Credit card © Floresco Productions, Corbis

For Leslie Hartley, a 25-year-old college student in Oklahoma City, credit cards aren't a convenience or a way to buy stuff she can't afford. They're just a hassle.

"It makes it easier to have one less bill to worry about," Hartley wrote on my Facebook page. "I'd rather not have the temptation that comes with having one though till after I'm done with school."

Lauren Lang, 27, didn't feel the need for a credit card, either -- until she wanted to buy a car a couple of years ago. She discovered she had no credit scores. "Zip, zero, zilch." Her student loans, which she'd paid off, no longer appeared on her credit reports. Without other credit accounts, she didn't have enough credit activity to generate scores, so she couldn't get a loan.

Lang, a video producer in Northglenn, Colo., said her mother had "straight up told me" not to get a credit card in college, and Lang listened.

"I now believe that was a mistake," Lang said, "because I wasted years that I could have been using to build credit paying in cash."

Today's younger adults have vastly different attitudes about credit cards than their elders. Some of latest research findings:

  • The proportion of young people without credit cards has nearly doubled. Among people who had enough credit history to generate a FICO credit score, 16.1% of those aged 18 to 29 had no credit cards in 2012, compared with 9.3% in 2005, according to an analysis of credit bureau records by FICO. Among people 60 and older, just 2% of those with credit histories had no cards in 2012, said FICO senior principal scientist Frederic Huynh. (The study didn't capture the estimated 50 million American adults who don't have enough credit history to generate a FICO score.)
  • Those who have credit cards are less eager to use them. Only 15% of those aged 18 to 35 said they tried to use their cards for as many purchases as possible, according to a Mercator Advisory Group study, compared with 21% of the total population surveyed. Just 24% of younger people preferred using credit cards for their online purchases, said Karen Augustine, the manager of the company's CustomerMonitor Survey Series, compared with 34% of the general population and 45% of those 65 and over.
  • They're trimming their credit card debt. All age groups reduced their credit card debt between 2005 and 2012, but the youngest adults did so most dramatically. People aged 18 to 29 in the FICO study cut their credit card debt by nearly one-third, from $3,073 to $2,087.
  • They prefer debit. People aged 18 to 35 are three times more likely as those 65 and over to say they use debit cards as a way to avoid borrowing, Mercator's Augustine said.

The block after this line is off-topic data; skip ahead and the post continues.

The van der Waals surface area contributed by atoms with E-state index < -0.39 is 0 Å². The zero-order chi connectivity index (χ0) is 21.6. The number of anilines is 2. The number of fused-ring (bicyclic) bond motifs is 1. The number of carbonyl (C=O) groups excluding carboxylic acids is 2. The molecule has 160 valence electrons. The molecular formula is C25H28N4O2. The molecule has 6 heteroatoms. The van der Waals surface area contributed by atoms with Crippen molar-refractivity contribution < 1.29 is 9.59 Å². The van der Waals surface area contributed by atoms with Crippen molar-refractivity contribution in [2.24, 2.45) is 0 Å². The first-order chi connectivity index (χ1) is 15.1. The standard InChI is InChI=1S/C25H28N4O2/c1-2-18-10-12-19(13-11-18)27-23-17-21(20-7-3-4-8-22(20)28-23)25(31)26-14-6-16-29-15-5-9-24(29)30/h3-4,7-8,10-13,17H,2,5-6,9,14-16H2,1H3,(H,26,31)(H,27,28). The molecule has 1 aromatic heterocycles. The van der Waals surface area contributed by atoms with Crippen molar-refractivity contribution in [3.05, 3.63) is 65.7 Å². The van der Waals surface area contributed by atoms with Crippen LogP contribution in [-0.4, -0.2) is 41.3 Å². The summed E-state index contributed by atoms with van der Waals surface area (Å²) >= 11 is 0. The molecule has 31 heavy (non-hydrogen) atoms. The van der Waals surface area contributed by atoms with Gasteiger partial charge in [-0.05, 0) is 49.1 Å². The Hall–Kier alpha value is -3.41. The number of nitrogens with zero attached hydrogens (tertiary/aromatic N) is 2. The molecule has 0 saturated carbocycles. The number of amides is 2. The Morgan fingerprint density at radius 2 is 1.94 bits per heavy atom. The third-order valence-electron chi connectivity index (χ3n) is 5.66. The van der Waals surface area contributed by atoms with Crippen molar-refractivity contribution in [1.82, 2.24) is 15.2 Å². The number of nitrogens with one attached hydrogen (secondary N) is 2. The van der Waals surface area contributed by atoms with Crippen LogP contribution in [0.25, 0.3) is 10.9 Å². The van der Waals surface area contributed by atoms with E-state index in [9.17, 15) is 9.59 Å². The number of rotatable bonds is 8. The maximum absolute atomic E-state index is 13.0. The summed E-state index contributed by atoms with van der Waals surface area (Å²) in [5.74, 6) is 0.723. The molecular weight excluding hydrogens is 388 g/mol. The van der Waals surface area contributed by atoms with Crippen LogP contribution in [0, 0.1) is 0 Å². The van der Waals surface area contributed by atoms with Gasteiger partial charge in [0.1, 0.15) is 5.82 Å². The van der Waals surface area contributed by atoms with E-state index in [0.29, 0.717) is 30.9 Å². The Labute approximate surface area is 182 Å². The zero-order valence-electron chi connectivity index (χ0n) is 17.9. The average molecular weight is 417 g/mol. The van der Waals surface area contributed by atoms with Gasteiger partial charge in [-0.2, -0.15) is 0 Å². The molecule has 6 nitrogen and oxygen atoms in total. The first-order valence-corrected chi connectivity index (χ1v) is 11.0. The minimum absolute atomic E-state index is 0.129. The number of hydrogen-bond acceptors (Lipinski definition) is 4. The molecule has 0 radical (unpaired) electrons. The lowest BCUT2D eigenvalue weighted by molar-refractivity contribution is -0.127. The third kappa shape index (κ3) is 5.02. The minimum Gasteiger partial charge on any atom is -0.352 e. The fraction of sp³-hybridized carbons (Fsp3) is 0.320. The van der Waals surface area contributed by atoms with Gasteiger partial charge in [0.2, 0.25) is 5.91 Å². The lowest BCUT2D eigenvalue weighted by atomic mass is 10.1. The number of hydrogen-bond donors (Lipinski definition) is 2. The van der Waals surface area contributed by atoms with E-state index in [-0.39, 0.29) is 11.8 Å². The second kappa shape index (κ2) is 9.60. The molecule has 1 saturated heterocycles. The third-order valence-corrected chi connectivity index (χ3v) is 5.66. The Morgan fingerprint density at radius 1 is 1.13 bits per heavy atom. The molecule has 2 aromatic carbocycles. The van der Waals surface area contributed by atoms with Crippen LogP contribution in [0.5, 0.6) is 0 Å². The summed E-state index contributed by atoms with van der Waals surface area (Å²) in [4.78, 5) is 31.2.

"They really don't want to borrow money on a credit card, and I don't blame them," Augustine said. "Look at what happened to their parents."

FICO's Huyhn likened the impact of the Great Recession on today's young people to that of the Great Depression on an earlier generation.

"In their formative years, when they see what their parents went through," Huyhn said, "it did scare them to the straight and narrow in terms of how they perceive and use credit."

The Credit CARD Act of 2009, which placed significant new restrictions on credit card issuers, also has played a role in credit cards' declining popularity among the young, Huyhn said. To be approved for a card, people under 21 now must either prove their ability to pay a credit card bill (typically with income from a job) or get a co-signer.

Young people's aversion to credit cards is a classic good news/bad news scenario, said John Ulzheimer, the president of consumer education at

"The good news is that more young people are staying out of credit card debt, which is pretty expensive to carry, with an average interest rate of around 15%," Ulzheimer said. The bad news, he said, is that "prepaid debit card issuers have a full-court press on young people and minorities."

He said such cards are poor alternatives because their fees are much higher and "next to impossible to avoid."

"And (prepaid cards) offer no credit-building benefits, despite rumors to the contrary," he said.

Image: Liz Weston

Liz Weston

Another common myth is that people have to be in debt to have good credit scores. In reality, carrying balances isn't required -- and it's certainly not a good idea for your overall financial health. Establishing a couple of credit card accounts that report to all three bureaus and paying the balances in full every month is enough to build a solid credit rating.

Young people also may be misled by news stories about lenders developing alternative tools, other than credit scores, to evaluate applicants who have thin or nonexistent credit histories. Such tools aren't in widespread use, and those who get approved using alternative methods may find themselves paying higher rates than someone with good credit scores.

Even when alternative information is collected by credit bureaus -- Experian, for example, now collects rental payment information from some landlords -- the data aren't incorporated into the FICO scores that most lenders use.

"Having solid FICO scores is still the best way to get great deals from mainstream lenders," Ulzheimer said.

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Liz Weston is the Web's most-read personal-finance writer. She is the author of several books, most recently "The 10 Commandments of Money: Survive and Thrive in the New Economy" (find it on Bing). Weston's award-winning columns appear every Monday and Thursday, exclusively on MSN Money. Join the conversation and send in your financial questions on Liz Weston's Facebook fan page.

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